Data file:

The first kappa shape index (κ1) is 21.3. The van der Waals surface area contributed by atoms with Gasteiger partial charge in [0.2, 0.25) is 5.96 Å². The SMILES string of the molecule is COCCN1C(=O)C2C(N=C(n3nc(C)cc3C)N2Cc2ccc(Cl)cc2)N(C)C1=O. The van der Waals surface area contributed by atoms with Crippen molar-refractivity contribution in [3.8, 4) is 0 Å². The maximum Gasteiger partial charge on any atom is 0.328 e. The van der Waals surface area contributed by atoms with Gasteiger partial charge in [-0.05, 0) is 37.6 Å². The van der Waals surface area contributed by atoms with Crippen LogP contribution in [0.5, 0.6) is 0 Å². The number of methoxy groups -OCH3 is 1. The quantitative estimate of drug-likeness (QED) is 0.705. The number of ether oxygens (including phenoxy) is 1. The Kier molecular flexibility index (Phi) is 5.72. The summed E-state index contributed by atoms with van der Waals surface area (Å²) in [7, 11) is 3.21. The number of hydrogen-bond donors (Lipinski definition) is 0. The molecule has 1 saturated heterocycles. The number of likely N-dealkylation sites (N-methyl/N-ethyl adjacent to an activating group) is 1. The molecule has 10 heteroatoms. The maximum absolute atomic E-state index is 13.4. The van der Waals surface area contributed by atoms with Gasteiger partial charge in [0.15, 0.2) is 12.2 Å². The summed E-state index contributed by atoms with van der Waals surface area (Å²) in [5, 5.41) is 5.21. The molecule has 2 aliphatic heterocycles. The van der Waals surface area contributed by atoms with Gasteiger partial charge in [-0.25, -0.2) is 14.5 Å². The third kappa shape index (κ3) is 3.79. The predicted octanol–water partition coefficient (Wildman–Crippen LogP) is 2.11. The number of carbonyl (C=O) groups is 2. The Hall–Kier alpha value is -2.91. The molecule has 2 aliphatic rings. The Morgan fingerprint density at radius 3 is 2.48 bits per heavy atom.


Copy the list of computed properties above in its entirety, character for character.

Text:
The first kappa shape index (κ1) is 21.3. The van der Waals surface area contributed by atoms with Gasteiger partial charge in [0.2, 0.25) is 5.96 Å². The SMILES string of the molecule is COCCN1C(=O)C2C(N=C(n3nc(C)cc3C)N2Cc2ccc(Cl)cc2)N(C)C1=O. The van der Waals surface area contributed by atoms with Crippen molar-refractivity contribution in [3.8, 4) is 0 Å². The maximum Gasteiger partial charge on any atom is 0.328 e. The van der Waals surface area contributed by atoms with Gasteiger partial charge in [-0.05, 0) is 37.6 Å². The van der Waals surface area contributed by atoms with Crippen LogP contribution in [0.5, 0.6) is 0 Å². The number of methoxy groups -OCH3 is 1. The quantitative estimate of drug-likeness (QED) is 0.705. The number of ether oxygens (including phenoxy) is 1. The Kier molecular flexibility index (Phi) is 5.72. The summed E-state index contributed by atoms with van der Waals surface area (Å²) in [7, 11) is 3.21. The number of hydrogen-bond donors (Lipinski definition) is 0. The molecule has 1 saturated heterocycles. The number of likely N-dealkylation sites (N-methyl/N-ethyl adjacent to an activating group) is 1. The molecule has 10 heteroatoms. The maximum absolute atomic E-state index is 13.4. The van der Waals surface area contributed by atoms with Gasteiger partial charge in [0.15, 0.2) is 12.2 Å². The summed E-state index contributed by atoms with van der Waals surface area (Å²) in [5, 5.41) is 5.21. The molecule has 2 aliphatic heterocycles. The van der Waals surface area contributed by atoms with Gasteiger partial charge in [-0.25, -0.2) is 14.5 Å². The third kappa shape index (κ3) is 3.79. The predicted octanol–water partition coefficient (Wildman–Crippen LogP) is 2.11. The number of carbonyl (C=O) groups is 2. The Hall–Kier alpha value is -2.91. The molecule has 2 aliphatic rings. The Morgan fingerprint density at radius 3 is 2.48 bits per heavy atom.